by Gary Adornato
Lolo Jones, a three-time Olympian who has represented the United States in both the Summer and Winter Olympics, will be the keynote speaker at the 79th annual McCormick Unsung Hero Awards, to be held May 13 at Martin’s Valley Mansion in Cockeysville.
Jones joins Dot Richardson (2007), Cathy Rigby (1999), Mary Lou Retton (1992) and the great Jesse Owens (1971) as former Olympians who have served as the keynote speaker at the Unsung Hero Awards. The event has attracted an extremely impressive list of distinguished speakers through the years, including Baltimore Ravens’ Hall of Famer Ray Lewis (2017), NFL great and future Hall of Famer Peyton Manning (2015), Dr. Ben Carson (1998), Johnny Unitas (1977) and Brooks Robinson (1975 and 1964), among scores of other inspirational and acclaimed individuals from across the spectrum of sports, entertainment and politics.
Jones ran the 110-meter hurdles at the 2008 Summer Games in Beijing, China and again at the 2012 games in London, England. She returned to the Olympic stage at the 2014 Winter Games in Sochi, Russia as a member of the USA Bobsled Team. She is a two-time World Champion in the 60-meter hurdles (2008 and 2010) and in 2010 was ranked as the #1 100-meter hurdler in the United States and #2 in the world.
“I’m a former Baltimore County runner and hurdler from Milford Mill High School,” said Lori Amos Robinson, Vice President of corporate branding, communications and community relations for McCormick & Company. “Track and field has been a true passion of mine for many years. I’ve always admired Lolo. She’s an amazing athlete and she gives back to the community. It takes a lot of toughness and dedication to become world champion and make it to the Olympic stage. I am so excited to meet her in person.”
Jones’ beauty has earned her the honor of gracing the covers of scores of magazines, including Sports Illustrated, Time Magazine and Fitness Magazine. In 2014, she was a contestant on ABC’s Dancing with the Stars. Jones has also acted in television shows and made numerous guest appearances on programs such as the Tonight Show.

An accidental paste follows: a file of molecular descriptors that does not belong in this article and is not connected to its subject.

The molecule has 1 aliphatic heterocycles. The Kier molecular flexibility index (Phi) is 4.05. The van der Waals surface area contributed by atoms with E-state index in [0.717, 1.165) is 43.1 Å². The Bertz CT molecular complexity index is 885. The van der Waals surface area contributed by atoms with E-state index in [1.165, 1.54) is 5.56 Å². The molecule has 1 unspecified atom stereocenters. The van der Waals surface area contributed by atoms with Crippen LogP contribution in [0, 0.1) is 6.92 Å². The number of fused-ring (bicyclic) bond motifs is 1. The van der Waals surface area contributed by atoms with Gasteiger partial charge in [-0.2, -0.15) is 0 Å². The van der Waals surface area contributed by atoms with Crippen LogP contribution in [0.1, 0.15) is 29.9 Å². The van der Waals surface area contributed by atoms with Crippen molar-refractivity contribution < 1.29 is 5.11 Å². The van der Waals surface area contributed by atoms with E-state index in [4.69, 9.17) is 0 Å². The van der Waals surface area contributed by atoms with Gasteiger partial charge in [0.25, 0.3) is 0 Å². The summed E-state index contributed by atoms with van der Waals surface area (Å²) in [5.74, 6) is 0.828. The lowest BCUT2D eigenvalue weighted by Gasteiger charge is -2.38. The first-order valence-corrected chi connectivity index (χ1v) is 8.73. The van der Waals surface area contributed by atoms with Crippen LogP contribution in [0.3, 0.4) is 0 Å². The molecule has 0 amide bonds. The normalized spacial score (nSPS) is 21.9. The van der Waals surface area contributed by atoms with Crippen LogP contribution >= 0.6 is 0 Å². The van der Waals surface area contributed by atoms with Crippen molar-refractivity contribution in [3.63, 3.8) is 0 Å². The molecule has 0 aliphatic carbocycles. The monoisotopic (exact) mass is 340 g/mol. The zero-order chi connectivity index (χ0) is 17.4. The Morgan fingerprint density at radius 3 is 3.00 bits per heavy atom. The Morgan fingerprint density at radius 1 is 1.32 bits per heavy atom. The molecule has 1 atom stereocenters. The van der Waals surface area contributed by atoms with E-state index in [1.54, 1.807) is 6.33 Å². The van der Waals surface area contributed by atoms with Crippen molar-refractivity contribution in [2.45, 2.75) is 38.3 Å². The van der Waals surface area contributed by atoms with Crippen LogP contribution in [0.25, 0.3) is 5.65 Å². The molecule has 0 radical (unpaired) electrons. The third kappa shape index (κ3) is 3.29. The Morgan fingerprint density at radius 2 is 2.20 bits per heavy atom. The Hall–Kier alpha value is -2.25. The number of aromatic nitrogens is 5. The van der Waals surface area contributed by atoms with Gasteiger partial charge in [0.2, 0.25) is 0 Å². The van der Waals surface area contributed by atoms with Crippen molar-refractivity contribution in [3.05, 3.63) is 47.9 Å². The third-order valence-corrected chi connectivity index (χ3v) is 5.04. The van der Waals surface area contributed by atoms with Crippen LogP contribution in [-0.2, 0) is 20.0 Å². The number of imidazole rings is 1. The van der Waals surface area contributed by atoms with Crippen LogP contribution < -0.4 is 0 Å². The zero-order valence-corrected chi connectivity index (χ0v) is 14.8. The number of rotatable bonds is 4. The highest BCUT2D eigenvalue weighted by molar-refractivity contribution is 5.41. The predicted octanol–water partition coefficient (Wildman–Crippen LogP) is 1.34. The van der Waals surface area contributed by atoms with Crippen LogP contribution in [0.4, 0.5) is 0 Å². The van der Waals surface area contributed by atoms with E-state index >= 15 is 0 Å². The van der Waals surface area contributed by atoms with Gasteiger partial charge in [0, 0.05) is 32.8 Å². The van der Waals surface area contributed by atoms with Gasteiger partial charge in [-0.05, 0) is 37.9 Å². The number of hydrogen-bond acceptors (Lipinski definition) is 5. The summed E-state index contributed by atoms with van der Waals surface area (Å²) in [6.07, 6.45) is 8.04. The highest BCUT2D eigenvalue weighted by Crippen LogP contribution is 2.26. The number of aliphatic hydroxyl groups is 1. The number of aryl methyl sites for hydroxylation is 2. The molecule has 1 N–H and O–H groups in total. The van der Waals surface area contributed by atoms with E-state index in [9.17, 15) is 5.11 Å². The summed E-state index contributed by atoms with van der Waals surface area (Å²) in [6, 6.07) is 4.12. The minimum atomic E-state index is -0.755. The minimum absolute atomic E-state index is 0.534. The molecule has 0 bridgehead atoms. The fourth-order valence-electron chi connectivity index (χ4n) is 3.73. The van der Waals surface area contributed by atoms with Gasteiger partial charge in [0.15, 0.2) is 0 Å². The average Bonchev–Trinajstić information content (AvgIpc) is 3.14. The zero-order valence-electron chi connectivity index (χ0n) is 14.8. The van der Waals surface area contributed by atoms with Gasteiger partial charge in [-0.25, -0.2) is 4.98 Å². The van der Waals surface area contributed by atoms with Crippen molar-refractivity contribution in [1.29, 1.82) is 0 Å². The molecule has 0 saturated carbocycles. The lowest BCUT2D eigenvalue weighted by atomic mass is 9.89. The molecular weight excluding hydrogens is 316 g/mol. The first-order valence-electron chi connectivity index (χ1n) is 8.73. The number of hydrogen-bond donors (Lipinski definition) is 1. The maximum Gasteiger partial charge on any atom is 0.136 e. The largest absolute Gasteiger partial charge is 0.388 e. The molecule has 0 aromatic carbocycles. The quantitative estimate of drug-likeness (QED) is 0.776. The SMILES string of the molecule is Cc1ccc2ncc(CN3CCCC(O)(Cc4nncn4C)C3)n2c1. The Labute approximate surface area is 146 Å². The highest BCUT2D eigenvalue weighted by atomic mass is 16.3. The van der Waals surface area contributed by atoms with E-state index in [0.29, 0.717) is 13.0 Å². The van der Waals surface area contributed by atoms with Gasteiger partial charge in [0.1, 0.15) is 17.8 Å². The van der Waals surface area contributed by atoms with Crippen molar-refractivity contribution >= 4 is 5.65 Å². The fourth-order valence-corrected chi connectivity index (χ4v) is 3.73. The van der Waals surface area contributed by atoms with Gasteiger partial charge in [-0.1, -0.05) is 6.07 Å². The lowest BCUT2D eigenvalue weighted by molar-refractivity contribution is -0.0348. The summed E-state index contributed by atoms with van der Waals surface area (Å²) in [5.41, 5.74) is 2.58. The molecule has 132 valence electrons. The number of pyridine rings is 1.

Born Lori Jones in Des Moines, Iowa in 1982, she became known as Lolo to avoid confusion with her mother, who is also named Lori. As a child she attended eight different schools in eight years, as her mother worked two jobs to make ends meet. Her father was largely absent from her life, as he spent most of Jones’ early years in the Air Force and, later, in state prison.
When her mom moved to another town in Iowa to pursue work, as Jones entered high school, she stayed in Des Moines. She lived with four different families during her high school years, in order to attend Theodore Roosevelt High School and train in pursuit of her blossoming dreams in track and field.
Ultimately, Jones was nurtured by the entire track community in Des Moines. Despite the instability in her home life, she excelled in the class room and even played the cello in the school orchestra. On the track, she continued to progress and as a senior she set the Iowa state record in the 100-meter hurdles with a time of 13.40. That same year she was named the Gatorade Midwest Athlete of the Year.
Jones really gained notoriety as an athlete once she matriculated to Louisiana State University, where she earned degrees in both economics and Spanish. In 2002, she was the runner-up in both the 100-meter hurdles and the 4x100-meter relay at the NCAA Outdoor Track & Field Championships. In 2003, she won the 60-meter hurdles at the NCAA Indoor Championships and then the was part of LSU’s NCAA championship squad in the 4x100-meter relay at the Outdoor Championships.
She repeated as a relay national champion in 2004. She also won the 100-meter hurdles at the Midwest Regional, the SEC Championships and the Penn Relays. Jones achieved All-American status 11 times during her LSU career and was a six-time SEC champion.
Jones nearly retired from track after failing to qualify for the 2004 Summer Games in Athens, Greece, but ultimately continued in the sport, holding down various part-time jobs, just to survive, in between training sessions.
A devout Christian, Jones often prays before her competitions and openly discusses her faith in interviews and on her social media outlets. Although she now resides in Baton Rouge, she remains involved in Des Moines, making numerous donations to Roosevelt High School to improve their track facilities and her initial gift fueled fund-raising efforts to assist a single mother who lost everything in the 2008 Iowa floods.
She also established the Lolo Jones Foundation, which has a mission of “empowering and inspiring individuals who face the most socioeconomic hardships to realize their potential through engaging community programs and initiatives.” The foundation is focused on the core demographics of single mothers, families of incarcerated loved ones, and poverty stricken communities and youth. The foundation’s signature initiative is Hurdles of Hope, a program which seeks to address barriers and challenges faced by families with incarcerated loved ones.